A. “They made pomegranates of blue, purple and scarlet material and twisted linen around the hem of the robe” (Ex. 39:24). The Encyclopaedia Judaica suggests there were 36 or 72 bells and pomegranates. Easton’s Bible Dictionary says there were 72, which is the number in the Sanhedrin. If there were 72 bells and pomegranates then we have the bottom of the High Priest’s robe encircled with the 144 items. These represent the “one of a thousand” in Job who provided salvation (Job 33:23). We also see pomegranates on the pillars of Solomon’s Temple. The details of Solomon’s Temple will be discussed in a future paper.
With the bells and pomegranates we see two similar round shaped objects yet they are different. The bells were made of gold and not subject to decay even in the physical sense. We learned that gold represents the Holy Spirit. We can assume that the golden bells actually are a physical representation of the God’s creation of spiritual beings. Though the pomegranates were woven of the fine twined linen in their natural physical state, pomegranates are subject to decay just as humans are. Here are we looking at a possible representation of God’s creation of man. Both the heavenly system and the earthly system are tied to God through His Holy Spirit and the keeping of the Law of God. Both, the bells/heavenly Host, and the pomegranates/physical creation, hang on the Law of God for their existence. It is Messiah as our High Priest that is responsible for restoring the fallen Host and mankind back to Eloah. Once Christ has subjected all powers he turns the creation back to the Father; until that time Messiah is responsible for the creation.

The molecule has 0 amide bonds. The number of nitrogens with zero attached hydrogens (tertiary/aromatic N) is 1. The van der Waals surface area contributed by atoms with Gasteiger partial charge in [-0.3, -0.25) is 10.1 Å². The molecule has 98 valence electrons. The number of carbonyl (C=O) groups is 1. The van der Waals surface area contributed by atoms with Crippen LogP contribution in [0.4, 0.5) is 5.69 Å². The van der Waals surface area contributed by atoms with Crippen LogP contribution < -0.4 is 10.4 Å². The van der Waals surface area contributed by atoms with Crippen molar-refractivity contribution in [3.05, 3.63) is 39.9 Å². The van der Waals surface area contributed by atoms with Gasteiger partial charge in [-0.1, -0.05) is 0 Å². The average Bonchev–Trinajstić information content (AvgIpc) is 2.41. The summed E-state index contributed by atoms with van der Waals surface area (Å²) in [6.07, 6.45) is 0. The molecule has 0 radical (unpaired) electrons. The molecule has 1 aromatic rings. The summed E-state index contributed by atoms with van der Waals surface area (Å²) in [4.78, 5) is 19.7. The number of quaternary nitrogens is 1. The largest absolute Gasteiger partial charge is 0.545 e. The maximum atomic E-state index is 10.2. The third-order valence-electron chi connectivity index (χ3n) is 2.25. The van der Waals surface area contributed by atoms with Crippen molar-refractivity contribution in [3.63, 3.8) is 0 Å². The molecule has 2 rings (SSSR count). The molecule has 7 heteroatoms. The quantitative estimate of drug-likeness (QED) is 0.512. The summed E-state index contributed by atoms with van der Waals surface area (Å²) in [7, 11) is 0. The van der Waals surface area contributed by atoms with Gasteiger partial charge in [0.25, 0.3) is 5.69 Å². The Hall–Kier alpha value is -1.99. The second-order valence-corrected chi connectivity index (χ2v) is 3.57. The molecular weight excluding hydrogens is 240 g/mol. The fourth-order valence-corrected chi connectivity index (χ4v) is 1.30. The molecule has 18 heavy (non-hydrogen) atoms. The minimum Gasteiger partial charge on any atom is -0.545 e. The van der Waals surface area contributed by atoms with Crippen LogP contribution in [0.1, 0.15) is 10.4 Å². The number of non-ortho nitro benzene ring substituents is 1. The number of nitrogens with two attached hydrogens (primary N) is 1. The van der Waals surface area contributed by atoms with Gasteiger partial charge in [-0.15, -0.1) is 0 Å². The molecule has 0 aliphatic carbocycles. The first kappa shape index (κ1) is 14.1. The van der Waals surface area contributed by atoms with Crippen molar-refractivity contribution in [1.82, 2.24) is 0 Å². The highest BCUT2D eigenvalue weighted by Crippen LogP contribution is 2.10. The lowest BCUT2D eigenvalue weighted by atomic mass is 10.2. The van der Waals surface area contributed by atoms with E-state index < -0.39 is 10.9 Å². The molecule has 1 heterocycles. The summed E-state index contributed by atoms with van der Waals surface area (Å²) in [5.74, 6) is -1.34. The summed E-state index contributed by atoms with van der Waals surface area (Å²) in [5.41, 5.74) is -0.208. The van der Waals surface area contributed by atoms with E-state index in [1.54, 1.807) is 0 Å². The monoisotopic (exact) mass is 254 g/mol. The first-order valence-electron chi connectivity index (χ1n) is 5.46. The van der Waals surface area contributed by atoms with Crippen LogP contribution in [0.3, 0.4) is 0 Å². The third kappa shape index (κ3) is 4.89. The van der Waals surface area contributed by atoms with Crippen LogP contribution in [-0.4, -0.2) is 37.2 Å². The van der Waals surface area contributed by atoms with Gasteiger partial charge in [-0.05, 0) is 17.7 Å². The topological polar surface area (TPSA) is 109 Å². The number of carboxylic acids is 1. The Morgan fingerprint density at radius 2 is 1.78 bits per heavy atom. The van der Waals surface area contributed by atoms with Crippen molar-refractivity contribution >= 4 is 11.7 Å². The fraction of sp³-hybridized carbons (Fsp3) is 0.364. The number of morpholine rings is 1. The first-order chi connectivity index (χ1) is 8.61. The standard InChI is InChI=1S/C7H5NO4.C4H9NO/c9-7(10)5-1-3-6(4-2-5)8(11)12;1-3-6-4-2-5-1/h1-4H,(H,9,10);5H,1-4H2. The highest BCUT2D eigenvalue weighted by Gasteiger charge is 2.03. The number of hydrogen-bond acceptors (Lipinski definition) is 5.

In Numbers 13:23 we see that the spies brought back the fruit of the land of the children of Anak and that it was of three types. The grapes of the vine are listed first, symbolising the Christ and the Holy Spirit. Then the pomegranates symbolising the worship of God are listed. Then we see the figs, which symbolised the common equality of the people in daily life. Thus we see the three stages of the development of the Holy Land promised to Israel but which they did not readily accept as theirs.